Tag Archives: professional development

Sunlighting

sunlighting.jpg

So now we have launched TNB Labs, and all sorts of queries are starting to come in – not just from folks who needs services, but also from folks who want to be part of our circle of mavens who provide services.

From the beginning, we have thought of TNB Labs as a lean organization, nurturing a community of practice that would provide fractional resources to nonprofits that need data and evaluation services.

What follow here are some personal reflections on mobilizing a community of practice.  These are free associations, based on a recent conversation with Susan Labandibar.  Please don’t regard these ideas as official TNB Labs policy, but as an invitation to engage in your own free associations.

Let’s talk about a hypothetical scenario.

Let’s say that you are a full time employee of a medium-size nonprofit organization.  Your job title is “data analyst.” By temperament and training, you are a data geek, and you are proud of using your powers for good.   You are passionate about the importance of your work, because it helps your organization document the ways in which it is making the world a better place, while also identifying ways that it could do even better.

However, there are a few things that aren’t perfect about your job:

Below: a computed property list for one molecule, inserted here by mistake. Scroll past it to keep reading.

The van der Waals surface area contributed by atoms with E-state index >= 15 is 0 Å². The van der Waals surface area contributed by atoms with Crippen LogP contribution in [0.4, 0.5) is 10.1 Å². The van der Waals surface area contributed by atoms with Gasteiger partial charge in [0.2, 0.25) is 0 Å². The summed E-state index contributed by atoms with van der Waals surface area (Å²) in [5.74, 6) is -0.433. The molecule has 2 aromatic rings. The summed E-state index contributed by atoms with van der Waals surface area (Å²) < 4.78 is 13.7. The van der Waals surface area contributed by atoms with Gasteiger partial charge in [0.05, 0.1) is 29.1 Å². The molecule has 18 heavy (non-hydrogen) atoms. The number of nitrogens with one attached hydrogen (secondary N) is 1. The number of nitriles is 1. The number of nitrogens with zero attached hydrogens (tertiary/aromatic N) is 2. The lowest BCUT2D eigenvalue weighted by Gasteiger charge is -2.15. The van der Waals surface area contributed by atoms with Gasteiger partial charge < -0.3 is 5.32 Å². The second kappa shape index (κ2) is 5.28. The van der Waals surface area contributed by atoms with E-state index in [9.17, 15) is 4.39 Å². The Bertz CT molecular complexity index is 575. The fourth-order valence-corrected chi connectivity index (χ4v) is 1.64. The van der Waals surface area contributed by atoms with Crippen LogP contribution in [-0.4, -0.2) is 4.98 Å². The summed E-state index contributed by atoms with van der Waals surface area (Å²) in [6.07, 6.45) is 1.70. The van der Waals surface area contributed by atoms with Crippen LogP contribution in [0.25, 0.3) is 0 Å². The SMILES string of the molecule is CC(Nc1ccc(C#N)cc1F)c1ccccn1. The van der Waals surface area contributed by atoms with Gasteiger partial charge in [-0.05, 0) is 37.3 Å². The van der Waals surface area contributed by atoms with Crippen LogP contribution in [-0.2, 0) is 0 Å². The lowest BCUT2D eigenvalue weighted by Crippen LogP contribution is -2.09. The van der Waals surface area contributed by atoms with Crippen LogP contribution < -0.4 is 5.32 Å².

1) You’re the only person with any kind information technology training at your organization.

1a) This means that you don’t really have people with whom you can regularly compare notes about the intersection of technology and the nonprofit sector.

1b) It also means that you are asked to do all sorts of tasks that aren’t in your areas of interest or expertise, because you are reputed to “know all about computers.”  In vain, you do your best to explain that social media campaigns require a different skill set from data analysis, even though there could be some overlap.

2) You’re interested in new challenges, such as becoming an evaluation specialist.  However, you don’t want to quit your job at a nonprofit organization that you love, even though you don’t see opportunities opening up there.

3) You’d like to get some experience with the challenges at other nonprofits, but you don’t really want to moonlight, because that implies doing something underhanded, without the knowledge of your home organization.

How about sunlighting?  (Not to be confused with the Sunlight Foundation, which is a great and entirely unrelated organization with a great and entirely different mission.)

Here’s how sunlighting might work for you:

1) You join the TNB Labs Community of Practice, which has regular meetings for peer support and professional development.

2) You work with TNB Labs and your home organization to create a three-cornered agreement, so that a certain percentage of your time is devoted to assignments from TNB Labs to provide services at other nonprofits.  (That’s what we mean by “fractional resources.”)  It’s all done in an ethical and above-board manner.  TNB Labs takes responsibility for finding assignments, invoicing the client organizations, and paying you.  It might even represent a cost saving for your home organization; they can hire an entry level person at a lower rate to do some of your routine tasks.  It will mean less boredom for you, and valuable on-the-job experience for the entry level person.